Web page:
No, I have not forgotten this site. It is not that I don’t have anything to write about, but I simply don’t have the time to put them out.
Yesterday at office, I was listening to something while working on something else. I caught this part,
“Men do not quit playing because they grow old. They grow old because they quit playing.”
It is Friday again. I can’t believe a whole week is passing since my visit to my daughter’s college last Friday. It all seems literally like yesterday! I am not going to sigh and whine about the passing of time. On the contrary, I am so grateful that I had this visit.
Ever since we left my daughter on 8/29/2013, I was occasionally wondering if she ever felt lonely, when she was suddenly separated from the people and place that she has lived with. When I was at her school during this parent weekend, I asked her if she ever for a moment felt bad, lonely or homesick. “No, I miss you but I know why I am here and I’ve been busy with stuffs here.”
I felt a lot better after hearing this. Indeed, in less than two months after she started school here, she has become a lot mature, independent, and are better at self-management. I am not sure if she could have experienced so much change if she stayed close-by, like in our state university.
We also talked a lot of college transfer. She wants to go for something better than her current school. I admire her courage to move out of her new-found comfort zone and get into an entirely unfamiliar environment. If she is so determined to challenge herself, I am totally behind her.
To my delight and comfort, she remains the same sweet little girl. That has not changed.
We did many things on Saturday, had lunch at my daughter’s school, dinner at a Japanese restaurant outside school, played a game of chess at the common room in her dorm, talked about school work, etc. My daughter had some pre-arranged activity at 3 PM. I tried to take a nap at her room while she was at this activity.
My flight back home was at 5:45 AM on Sunday. I needed to head out really early that morning, giving me enough time to cover the long distance drive, to recover in case I got lost on the way, to fill up gas and to return rental car, etc.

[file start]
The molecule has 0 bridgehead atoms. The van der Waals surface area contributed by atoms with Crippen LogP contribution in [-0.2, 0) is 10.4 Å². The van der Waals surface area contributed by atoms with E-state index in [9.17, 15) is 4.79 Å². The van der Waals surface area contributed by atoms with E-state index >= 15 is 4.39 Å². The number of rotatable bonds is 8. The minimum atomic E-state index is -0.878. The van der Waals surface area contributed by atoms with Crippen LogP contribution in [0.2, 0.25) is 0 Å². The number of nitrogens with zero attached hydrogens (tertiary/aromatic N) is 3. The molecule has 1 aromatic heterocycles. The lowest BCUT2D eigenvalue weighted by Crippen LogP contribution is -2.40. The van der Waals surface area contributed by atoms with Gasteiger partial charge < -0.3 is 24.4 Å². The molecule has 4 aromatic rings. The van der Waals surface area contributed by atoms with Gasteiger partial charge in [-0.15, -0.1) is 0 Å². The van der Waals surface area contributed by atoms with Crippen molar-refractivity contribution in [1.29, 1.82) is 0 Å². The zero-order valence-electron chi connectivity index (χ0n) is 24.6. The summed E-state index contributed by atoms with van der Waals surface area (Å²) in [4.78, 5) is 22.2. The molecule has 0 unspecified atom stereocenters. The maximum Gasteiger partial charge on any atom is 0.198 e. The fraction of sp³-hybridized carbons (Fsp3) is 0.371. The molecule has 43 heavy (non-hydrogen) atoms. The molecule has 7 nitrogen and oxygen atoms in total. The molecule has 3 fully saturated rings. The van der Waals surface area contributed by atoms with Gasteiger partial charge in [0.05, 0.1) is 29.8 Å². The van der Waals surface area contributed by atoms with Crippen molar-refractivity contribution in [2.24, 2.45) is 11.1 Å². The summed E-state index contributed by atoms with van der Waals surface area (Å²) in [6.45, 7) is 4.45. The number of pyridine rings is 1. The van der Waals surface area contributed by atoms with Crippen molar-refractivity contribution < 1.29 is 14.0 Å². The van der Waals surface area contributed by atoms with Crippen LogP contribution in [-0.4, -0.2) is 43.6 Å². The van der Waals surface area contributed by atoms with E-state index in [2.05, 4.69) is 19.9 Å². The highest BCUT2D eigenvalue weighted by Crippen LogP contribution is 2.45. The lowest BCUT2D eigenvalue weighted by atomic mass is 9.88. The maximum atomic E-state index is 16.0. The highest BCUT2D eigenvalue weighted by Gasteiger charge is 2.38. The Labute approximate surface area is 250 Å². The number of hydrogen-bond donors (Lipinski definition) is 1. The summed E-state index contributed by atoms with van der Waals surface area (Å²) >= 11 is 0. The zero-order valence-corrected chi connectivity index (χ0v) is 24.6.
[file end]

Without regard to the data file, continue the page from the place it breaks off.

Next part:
So I didn’t book a hotel for Saturday evening. Instead, I spent that part of evening at my daughter’s dorm. She set alarm at 3 AM and planned to go out to my car and watch me drive away. I wasn’t able to really fall asleep. So I got up at 2, got things ready, and planned to leave at 2:30.
She woke up at the noise. I told her I was leaving and she’d better not get up and see me off. She wanted to get up but I insisted on her stay in bed. She gave me a big hug and would not let me go, saying “Mommy, be safe, love you.”
Quietly, I left her dorm and went to the car. As I drove in dark at this early dark hours, I was overwhelmed by an unspeakable feeling of sadness, totally different from the way I felt when I drove to her school on Friday. I tried hard to focus on driving, still rather disturbed by this sad feeling. I still feel sad when I think of that early morning. I wish I could stay longer at my daughter’s place, but I know she still has work to do and she can get more things done this way.
By the time I reached the rental car return gate, it was 3:40 AM. The place did not open until 4 AM.
I left KS on Friday morning at 6 AM, 10/8/2013, made a transfer at Cleveland, Ohio, arrived in Hartford, CT at 3 PM, picked up a rental car and drove for my daughter’s college. It was nearly 4 PM when I finally made it there.
Both of us were excited and very delighted. She took me to her dorm, where we sat and chatted and put things in places. Then we drove to the mall to do some shopping and to have dinner. She had a work schedule on Friday evening. At first I didn’t ask her to find a substitute for that shift. I thought I could sit around and wait for her. Later we thought it better that she found a substitute that evening. Luckily she found one at the last moment when we were at the mall. Still we needed to get back to her school to complete a form.
By the time we decided to head for the hotel from her school, it was nearly 10 PM. I got lost driving in dark and in a strange town. I was not scared because my daughter was with me. We tried to find a convenience store where we could ask for directions.
Finally, we found one but the guy there was no help at all. As luck would have it, there was a kind-hearted customer who offered to help us. He drove slowly and we followed his truck. After a few twists and turns, he led us to the front of the hotel. We offered to pay for his service, he would not accept.
Both of us were tired and had no other thought than heading for the bed. It was a long and exciting day for me.
Thought of the day.
When you are waiting for something to happen, you practically pin your hope on the whims of others, like job hunting which depends on the hiring manager who will turn you down simply because she doesn’t like you.
Having others control your life is too risky and unreliable.
Try to have some control over your own life, and try not to subject your happiness to the whims of others.
Most importantly, don’t wait for things to happen. Make it happen.
Severe sleep deprivation kills. On 8/21/2013, I read a sad piece of news about the death of a 21-year-old intern. Bank intern’s death spotlights workaholic culture. I personally know some people working at the IBD of a top investment bank. They throw in more than two third of the day to their work. This is definitely not life but torture or even suicide.
“The 21-year-old German intern allegedly worked for 72 hours without sleep for the Bank of America’s investment banking division in London before he was found dead.
Moritz Erhardt, 21, who died while working as an intern for the Bank of America Merrill Lynch’s investment bank division in London.